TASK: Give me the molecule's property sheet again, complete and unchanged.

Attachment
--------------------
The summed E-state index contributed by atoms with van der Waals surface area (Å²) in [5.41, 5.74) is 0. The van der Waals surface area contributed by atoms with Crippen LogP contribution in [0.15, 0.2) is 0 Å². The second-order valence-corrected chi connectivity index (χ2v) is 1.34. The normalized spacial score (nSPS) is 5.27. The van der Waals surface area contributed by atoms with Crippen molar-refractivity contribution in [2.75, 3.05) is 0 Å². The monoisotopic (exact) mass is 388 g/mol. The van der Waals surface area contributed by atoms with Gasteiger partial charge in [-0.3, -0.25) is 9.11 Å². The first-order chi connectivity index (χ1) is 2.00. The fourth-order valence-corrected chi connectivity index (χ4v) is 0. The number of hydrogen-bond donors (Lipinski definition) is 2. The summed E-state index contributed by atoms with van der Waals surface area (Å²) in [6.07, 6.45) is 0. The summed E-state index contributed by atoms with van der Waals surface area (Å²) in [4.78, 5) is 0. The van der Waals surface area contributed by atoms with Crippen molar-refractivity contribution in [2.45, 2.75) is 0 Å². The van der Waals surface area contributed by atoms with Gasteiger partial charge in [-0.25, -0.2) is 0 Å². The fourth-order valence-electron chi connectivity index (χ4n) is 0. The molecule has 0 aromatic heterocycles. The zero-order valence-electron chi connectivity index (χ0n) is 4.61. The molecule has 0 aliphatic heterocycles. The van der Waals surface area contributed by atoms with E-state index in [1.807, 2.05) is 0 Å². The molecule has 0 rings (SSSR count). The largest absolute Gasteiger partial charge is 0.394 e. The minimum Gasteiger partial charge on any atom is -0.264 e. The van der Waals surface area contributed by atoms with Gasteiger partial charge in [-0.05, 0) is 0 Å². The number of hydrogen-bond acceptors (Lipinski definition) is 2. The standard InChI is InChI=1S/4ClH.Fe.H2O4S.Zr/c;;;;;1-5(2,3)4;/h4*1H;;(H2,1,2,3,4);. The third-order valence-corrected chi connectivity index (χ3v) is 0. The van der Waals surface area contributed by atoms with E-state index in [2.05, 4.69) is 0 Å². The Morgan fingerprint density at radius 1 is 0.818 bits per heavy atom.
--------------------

The summed E-state index contributed by atoms with van der Waals surface area (Å²) in [5.41, 5.74) is 0. The van der Waals surface area contributed by atoms with Crippen LogP contribution in [0.15, 0.2) is 0 Å². The second-order valence-corrected chi connectivity index (χ2v) is 1.34. The normalized spacial score (nSPS) is 5.27. The van der Waals surface area contributed by atoms with Crippen molar-refractivity contribution in [2.75, 3.05) is 0 Å². The monoisotopic (exact) mass is 388 g/mol. The van der Waals surface area contributed by atoms with Gasteiger partial charge in [-0.3, -0.25) is 9.11 Å². The first-order chi connectivity index (χ1) is 2.00. The fourth-order valence-corrected chi connectivity index (χ4v) is 0. The number of hydrogen-bond donors (Lipinski definition) is 2. The summed E-state index contributed by atoms with van der Waals surface area (Å²) in [6.07, 6.45) is 0. The summed E-state index contributed by atoms with van der Waals surface area (Å²) in [4.78, 5) is 0. The van der Waals surface area contributed by atoms with Crippen molar-refractivity contribution in [2.45, 2.75) is 0 Å². The van der Waals surface area contributed by atoms with Gasteiger partial charge in [-0.25, -0.2) is 0 Å². The fourth-order valence-electron chi connectivity index (χ4n) is 0. The molecule has 0 aromatic heterocycles. The zero-order valence-electron chi connectivity index (χ0n) is 4.61. The molecule has 0 aliphatic heterocycles. The van der Waals surface area contributed by atoms with E-state index in [1.807, 2.05) is 0 Å². The molecule has 0 rings (SSSR count). The largest absolute Gasteiger partial charge is 0.394 e. The minimum Gasteiger partial charge on any atom is -0.264 e. The van der Waals surface area contributed by atoms with Gasteiger partial charge in [-0.05, 0) is 0 Å². The number of hydrogen-bond acceptors (Lipinski definition) is 2. The standard InChI is InChI=1S/4ClH.Fe.H2O4S.Zr/c;;;;;1-5(2,3)4;/h4*1H;;(H2,1,2,3,4);. The third-order valence-corrected chi connectivity index (χ3v) is 0. The van der Waals surface area contributed by atoms with E-state index in [2.05, 4.69) is 0 Å². The Morgan fingerprint density at radius 1 is 0.818 bits per heavy atom.